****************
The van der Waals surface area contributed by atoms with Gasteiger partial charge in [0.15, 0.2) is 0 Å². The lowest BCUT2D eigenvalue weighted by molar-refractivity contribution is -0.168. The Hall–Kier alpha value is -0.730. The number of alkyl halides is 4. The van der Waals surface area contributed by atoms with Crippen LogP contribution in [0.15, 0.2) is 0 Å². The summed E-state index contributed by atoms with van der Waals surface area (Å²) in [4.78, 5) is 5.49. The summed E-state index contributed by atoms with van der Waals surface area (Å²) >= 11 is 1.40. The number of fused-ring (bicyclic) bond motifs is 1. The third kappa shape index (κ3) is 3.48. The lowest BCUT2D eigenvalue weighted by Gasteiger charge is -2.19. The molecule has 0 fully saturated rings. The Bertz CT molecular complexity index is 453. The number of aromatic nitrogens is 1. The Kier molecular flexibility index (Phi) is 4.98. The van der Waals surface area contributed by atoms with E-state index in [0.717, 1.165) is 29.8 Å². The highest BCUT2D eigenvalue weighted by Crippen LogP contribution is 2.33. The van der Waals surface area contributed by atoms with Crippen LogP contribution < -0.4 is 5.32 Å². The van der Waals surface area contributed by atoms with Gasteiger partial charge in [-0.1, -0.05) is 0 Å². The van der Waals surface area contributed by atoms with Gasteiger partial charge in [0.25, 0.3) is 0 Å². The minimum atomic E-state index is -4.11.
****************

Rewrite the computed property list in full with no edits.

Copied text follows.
The van der Waals surface area contributed by atoms with Gasteiger partial charge in [0.15, 0.2) is 0 Å². The lowest BCUT2D eigenvalue weighted by molar-refractivity contribution is -0.168. The Hall–Kier alpha value is -0.730. The number of alkyl halides is 4. The van der Waals surface area contributed by atoms with Crippen LogP contribution in [0.15, 0.2) is 0 Å². The summed E-state index contributed by atoms with van der Waals surface area (Å²) in [4.78, 5) is 5.49. The summed E-state index contributed by atoms with van der Waals surface area (Å²) >= 11 is 1.40. The number of fused-ring (bicyclic) bond motifs is 1. The third kappa shape index (κ3) is 3.48. The lowest BCUT2D eigenvalue weighted by Gasteiger charge is -2.19. The molecule has 0 fully saturated rings. The Bertz CT molecular complexity index is 453. The number of aromatic nitrogens is 1. The Kier molecular flexibility index (Phi) is 4.98. The van der Waals surface area contributed by atoms with E-state index in [0.717, 1.165) is 29.8 Å². The highest BCUT2D eigenvalue weighted by Crippen LogP contribution is 2.33. The van der Waals surface area contributed by atoms with Crippen LogP contribution < -0.4 is 5.32 Å². The van der Waals surface area contributed by atoms with Gasteiger partial charge in [-0.1, -0.05) is 0 Å². The van der Waals surface area contributed by atoms with Gasteiger partial charge in [0.25, 0.3) is 0 Å². The minimum atomic E-state index is -4.11.